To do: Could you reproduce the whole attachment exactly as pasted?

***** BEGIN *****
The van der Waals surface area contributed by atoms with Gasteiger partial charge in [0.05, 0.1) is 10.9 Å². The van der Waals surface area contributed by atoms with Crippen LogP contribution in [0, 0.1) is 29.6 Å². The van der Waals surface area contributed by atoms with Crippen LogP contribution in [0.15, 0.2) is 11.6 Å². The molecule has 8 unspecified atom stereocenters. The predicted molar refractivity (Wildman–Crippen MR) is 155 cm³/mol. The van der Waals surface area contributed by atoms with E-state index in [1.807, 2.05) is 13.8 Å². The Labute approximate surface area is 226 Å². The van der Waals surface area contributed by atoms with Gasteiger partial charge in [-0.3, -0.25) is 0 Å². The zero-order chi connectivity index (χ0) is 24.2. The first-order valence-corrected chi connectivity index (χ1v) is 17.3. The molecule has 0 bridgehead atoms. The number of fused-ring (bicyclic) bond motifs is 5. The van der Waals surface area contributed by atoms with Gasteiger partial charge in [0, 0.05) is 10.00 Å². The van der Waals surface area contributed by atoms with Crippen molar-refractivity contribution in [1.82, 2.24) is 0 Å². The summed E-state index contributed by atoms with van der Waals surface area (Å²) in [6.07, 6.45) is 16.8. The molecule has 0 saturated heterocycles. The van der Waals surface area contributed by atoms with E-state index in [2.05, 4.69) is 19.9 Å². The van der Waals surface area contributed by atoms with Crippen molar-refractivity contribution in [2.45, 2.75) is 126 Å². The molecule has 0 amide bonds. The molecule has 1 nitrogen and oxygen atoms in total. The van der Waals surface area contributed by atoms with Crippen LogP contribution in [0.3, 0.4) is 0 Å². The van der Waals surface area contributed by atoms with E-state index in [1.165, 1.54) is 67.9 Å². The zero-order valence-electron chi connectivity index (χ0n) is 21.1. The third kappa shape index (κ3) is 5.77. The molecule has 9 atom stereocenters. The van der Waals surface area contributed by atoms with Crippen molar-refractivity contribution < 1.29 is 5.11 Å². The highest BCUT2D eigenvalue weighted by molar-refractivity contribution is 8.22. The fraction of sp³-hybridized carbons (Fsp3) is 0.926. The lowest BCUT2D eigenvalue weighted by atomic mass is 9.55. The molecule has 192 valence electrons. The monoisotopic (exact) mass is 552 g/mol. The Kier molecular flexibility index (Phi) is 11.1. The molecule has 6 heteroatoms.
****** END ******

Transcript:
The van der Waals surface area contributed by atoms with Gasteiger partial charge in [0.05, 0.1) is 10.9 Å². The van der Waals surface area contributed by atoms with Crippen LogP contribution in [0, 0.1) is 29.6 Å². The van der Waals surface area contributed by atoms with Crippen LogP contribution in [0.15, 0.2) is 11.6 Å². The molecule has 8 unspecified atom stereocenters. The predicted molar refractivity (Wildman–Crippen MR) is 155 cm³/mol. The van der Waals surface area contributed by atoms with E-state index in [1.807, 2.05) is 13.8 Å². The Labute approximate surface area is 226 Å². The van der Waals surface area contributed by atoms with Gasteiger partial charge in [-0.3, -0.25) is 0 Å². The zero-order chi connectivity index (χ0) is 24.2. The first-order valence-corrected chi connectivity index (χ1v) is 17.3. The molecule has 0 bridgehead atoms. The number of fused-ring (bicyclic) bond motifs is 5. The van der Waals surface area contributed by atoms with Gasteiger partial charge in [0, 0.05) is 10.00 Å². The van der Waals surface area contributed by atoms with Crippen molar-refractivity contribution in [1.82, 2.24) is 0 Å². The summed E-state index contributed by atoms with van der Waals surface area (Å²) in [6.07, 6.45) is 16.8. The molecule has 0 saturated heterocycles. The van der Waals surface area contributed by atoms with E-state index in [2.05, 4.69) is 19.9 Å². The van der Waals surface area contributed by atoms with Crippen molar-refractivity contribution in [2.45, 2.75) is 126 Å². The molecule has 0 amide bonds. The molecule has 1 nitrogen and oxygen atoms in total. The van der Waals surface area contributed by atoms with Crippen LogP contribution in [0.3, 0.4) is 0 Å². The van der Waals surface area contributed by atoms with E-state index in [1.165, 1.54) is 67.9 Å². The zero-order valence-electron chi connectivity index (χ0n) is 21.1. The third kappa shape index (κ3) is 5.77. The molecule has 9 atom stereocenters. The van der Waals surface area contributed by atoms with Crippen molar-refractivity contribution < 1.29 is 5.11 Å². The highest BCUT2D eigenvalue weighted by molar-refractivity contribution is 8.22. The fraction of sp³-hybridized carbons (Fsp3) is 0.926. The lowest BCUT2D eigenvalue weighted by atomic mass is 9.55. The molecule has 192 valence electrons. The monoisotopic (exact) mass is 552 g/mol. The Kier molecular flexibility index (Phi) is 11.1. The molecule has 6 heteroatoms.